Waterland is an engaging and thoughtful novel which has a nice balance of ideas-led and action/character-led elements within its structure. It is an elegaic look back at the passing of time and the significance of childhood and early adulthood, woven around a story which relates to the past as much as to the present. Having said that, it is never over-florid or over-clever, but has nice clean lines running through the writing style.
I am very impressed by the quality of the writing and the control that Swift shows over the different elements of plot and characterisation, which never faltered or allowed my interest to slip away. Some elements of the style did irritate slightly - the narrator's voice seemed in places a little over-stylised (even if this does suit the narrator's character), but overall this stylisation does actually add texture to the novel, even if in places it leaped out at me.
I have never read anything by Graham Swift before, but certainly intend to after reading this. A definite recommendation!
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on 13 March 2017
Waterland by Graham Swift is a phantastic book - versatile, bouth humorous and ernest. It describes the history of this very special part of England and makes the reader aquainted with some of its present habitants. We also learn quite a lot about the life cycle of the eel, an interesting and also important habitant of the coastal area of North Sea - also many other european coasts.
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TOP 1000 REVIEWERon 3 September 2008
I've read so many great books of late that I'm constantly surprised that each one betters the next! After reading Richard Yates' superb Revolutionary Road, I knew that was a hard act to follow, but Waterland not only followed it well, but bettered it. It is certainly one of the best British novels that I've ever read, a masterpiece of original narration. It is, of course, the narrative that is the absolute crowning achievement of this: Swift tell's various stories here, all mappped over one another, in varying chapters and interlocking in various ways: we have the contemporary story of Tom Crick, a history teacher being forced into early retirement, who narrates the book in a series of "lectures" to his final class. Then we have the story of Crick's childhood in the Fens, his life with his family and friends and tales of growing up, which include murder, young love and suicide. Crick also narrates to his students the wider story of the Crick family, his ancestors and how they came to their place in the Fens. He sets all of this against the wider backdrop of events in history such as the French Revolution, and the the geographical history of the Fen landscape, and how humans have shaped it over various stages in time. Put like that, it sounds dry, but it really isn't at all. Every strand of it is fascinating, and very lively to read. Swift's style, in Crick's narration, is a masterpiece of wordsmithing, playful, intelligent, witty, pyrotechnic in a subtle, fun way.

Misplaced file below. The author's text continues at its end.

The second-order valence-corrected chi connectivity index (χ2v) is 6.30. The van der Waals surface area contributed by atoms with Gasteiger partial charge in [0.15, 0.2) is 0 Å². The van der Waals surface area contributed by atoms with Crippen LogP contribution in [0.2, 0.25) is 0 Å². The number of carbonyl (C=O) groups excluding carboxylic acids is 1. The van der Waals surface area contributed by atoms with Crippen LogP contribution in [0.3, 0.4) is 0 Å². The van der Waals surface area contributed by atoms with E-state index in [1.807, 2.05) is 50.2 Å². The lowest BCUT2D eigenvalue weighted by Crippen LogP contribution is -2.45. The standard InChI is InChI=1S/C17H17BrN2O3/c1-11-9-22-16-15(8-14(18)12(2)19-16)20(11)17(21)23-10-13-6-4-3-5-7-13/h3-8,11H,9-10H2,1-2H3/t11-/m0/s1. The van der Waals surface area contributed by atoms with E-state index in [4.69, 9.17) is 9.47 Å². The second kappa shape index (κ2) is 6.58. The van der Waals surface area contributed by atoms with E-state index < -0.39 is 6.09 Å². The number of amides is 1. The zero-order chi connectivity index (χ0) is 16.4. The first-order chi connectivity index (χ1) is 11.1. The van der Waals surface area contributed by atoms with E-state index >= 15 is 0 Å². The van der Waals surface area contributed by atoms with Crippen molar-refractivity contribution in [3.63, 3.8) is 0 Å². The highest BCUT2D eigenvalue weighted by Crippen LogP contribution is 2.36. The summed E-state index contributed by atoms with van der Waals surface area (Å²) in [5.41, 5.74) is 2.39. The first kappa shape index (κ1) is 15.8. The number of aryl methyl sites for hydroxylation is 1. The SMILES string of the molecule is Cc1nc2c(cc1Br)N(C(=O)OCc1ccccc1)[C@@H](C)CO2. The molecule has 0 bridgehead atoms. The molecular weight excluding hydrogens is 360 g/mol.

It's a seriously excellent book, Waterland. An examination of one man's life and ancestral history, an exploration into the purposes and philosophies inherent in the studying and uses of history itself, and a thrilling mystery. There's more than one mysterious death, here. There are ghosts, incest, elemental raging in the form of floods and fires, kidnapping, and much tragedy. Crick is a fab protagonist, and it's sometimes surprising that the warmest sections of the book are the chapters of his interactions with his classroom of children. I can't recommend this multi-layered, superbly told story highly enough. It's a great literary achievement, and keeps its mysteries to the final page. Exciting, thrilling language, and muchly thought-provoking as to the concept of "history". Buy it soon. Buy it now.
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VINE VOICEon 1 July 2008
When all is said and done, Waterland is a cracking yarn of murder and bonking against a fenland backdrop. But what's special about this macabre literary thriller is the way the story is told. The narrator (a history teacher, Tom Crick, who is also the key protagonist) interleaves the central narrative (set in 1943) with scenes from his troubled present (1983), evocative detours into the eventful history of his family, and philosophical musings on the uses of history. The strange chapters in this final category are reminiscent of Tolstoy's essay-chapters in War and Peace; and, like Tolstoy, Swift somehow gets away with it. In fact, the sinuous structure of the novel only adds to the suspense: just as you think you're approaching a revelation, the narrator goes off on a new tangent. It works brilliantly, because the novel's central mystery (what exactly happened in 1943?) puts a voltage across the entire book, sucking you onwards towards the end.